As I have said before, I feel overwhelmed by the amount of information and misinformation around the Louisiana Deepwater Horizon catastrophe and hence I cannot follow it here at Leherensuge with the intensity I would like. I have mentioned also that other more dedicated blogs, such as Washington Blog, Alexander Higgins' Blog and Florida Oil Spill Law, provide a much better and comprehensive critical following of the catastrophe at official and unofficial levels.
But today I must mention some important news. However I am in a hurry, so I apologize in advance for being brief.
Giant oil plume scientifically confirmed at 1 km depth
This is official enough to have made it to the mainstream media. BBC (watch out for a clear pro-BP bias in all British media) and Science Daily report on it, for instance.
The plume is made up of dispersed oil, up to the point that is not easy to see with naked eye. Yet it is there, it is huge and it is not being degraded biologically because water temperature is way too cold.
The news comes from a research paper, published at Science magazine yesterday, by the Woods Hole Oceanographic Institution (WHOI). However they had to stop their field research short because of bad weather. Therefore the plume has not been fully mapped yet.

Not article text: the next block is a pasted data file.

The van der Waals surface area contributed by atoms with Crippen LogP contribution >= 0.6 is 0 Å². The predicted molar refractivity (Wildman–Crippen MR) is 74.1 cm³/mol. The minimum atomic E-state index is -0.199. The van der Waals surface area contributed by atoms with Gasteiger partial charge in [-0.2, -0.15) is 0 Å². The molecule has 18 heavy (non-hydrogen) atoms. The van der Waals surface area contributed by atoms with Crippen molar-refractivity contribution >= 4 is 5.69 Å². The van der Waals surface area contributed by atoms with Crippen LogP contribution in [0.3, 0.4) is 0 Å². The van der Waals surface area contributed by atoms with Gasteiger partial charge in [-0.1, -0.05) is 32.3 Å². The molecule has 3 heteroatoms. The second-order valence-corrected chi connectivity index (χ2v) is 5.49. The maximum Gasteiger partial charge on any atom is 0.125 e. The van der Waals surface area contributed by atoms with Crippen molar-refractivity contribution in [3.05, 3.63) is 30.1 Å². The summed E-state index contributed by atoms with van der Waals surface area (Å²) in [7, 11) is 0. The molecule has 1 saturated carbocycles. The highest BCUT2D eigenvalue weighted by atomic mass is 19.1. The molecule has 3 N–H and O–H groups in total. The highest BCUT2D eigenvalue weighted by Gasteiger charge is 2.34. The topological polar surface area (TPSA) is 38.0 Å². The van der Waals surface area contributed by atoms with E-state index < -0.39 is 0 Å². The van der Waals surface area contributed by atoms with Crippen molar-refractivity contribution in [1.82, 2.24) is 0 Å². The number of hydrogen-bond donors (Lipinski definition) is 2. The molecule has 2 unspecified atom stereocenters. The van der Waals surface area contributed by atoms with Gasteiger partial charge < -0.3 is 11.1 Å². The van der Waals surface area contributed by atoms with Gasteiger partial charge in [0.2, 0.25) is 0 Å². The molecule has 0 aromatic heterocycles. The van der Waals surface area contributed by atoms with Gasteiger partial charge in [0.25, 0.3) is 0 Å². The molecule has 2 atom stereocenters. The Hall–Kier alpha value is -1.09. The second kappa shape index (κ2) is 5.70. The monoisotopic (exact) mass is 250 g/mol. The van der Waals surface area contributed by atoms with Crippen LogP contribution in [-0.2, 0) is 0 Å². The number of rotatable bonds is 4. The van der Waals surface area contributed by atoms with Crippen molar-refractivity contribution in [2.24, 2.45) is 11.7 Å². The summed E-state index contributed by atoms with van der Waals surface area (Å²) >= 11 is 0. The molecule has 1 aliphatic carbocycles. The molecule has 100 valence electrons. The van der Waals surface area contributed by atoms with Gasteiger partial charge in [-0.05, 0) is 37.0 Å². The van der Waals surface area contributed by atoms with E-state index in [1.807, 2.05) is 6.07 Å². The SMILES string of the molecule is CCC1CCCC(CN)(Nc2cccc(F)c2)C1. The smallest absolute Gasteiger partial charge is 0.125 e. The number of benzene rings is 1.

This confirms the previous denounce by other scientists about the US administration oil figures being a fairy tale. Most oil is still there and because the use of dispersants (which are still being sprayed and are themselves highly toxic) the oil cannot be cleaned up (nor easily found) at surface nor can be degraded naturally by microorganisms, posing an even worse threat.
Independent expert speaks out
Washington Blog published yesterday an interview with University of California professor Dr. Robert Bea, engineer with ample experience in offshore drilling.
According to him, the good news is that the methane bubble doomsday scenario is most unlikely to be a real risk. All the rest are bad news: the geology is fractured and oil will follow such fractures and possibly leak out to the sea many kilometers from the damaged well. Solving the leak certainly will need relief wells - some previous such incidents have needed as many as five different relief wells.
Seafloor fractures in detail
Alexander Higgins has a great article today on how the macondo well might have fractured the geology of the area and its consequences. It can be synthesized to some extent in this image:
There are many other news, many of great interest, but I seriously recommend you to browse the blogs I mentioned in the first paragraph because I have no room in Leherensuge nor even in my mind for all them.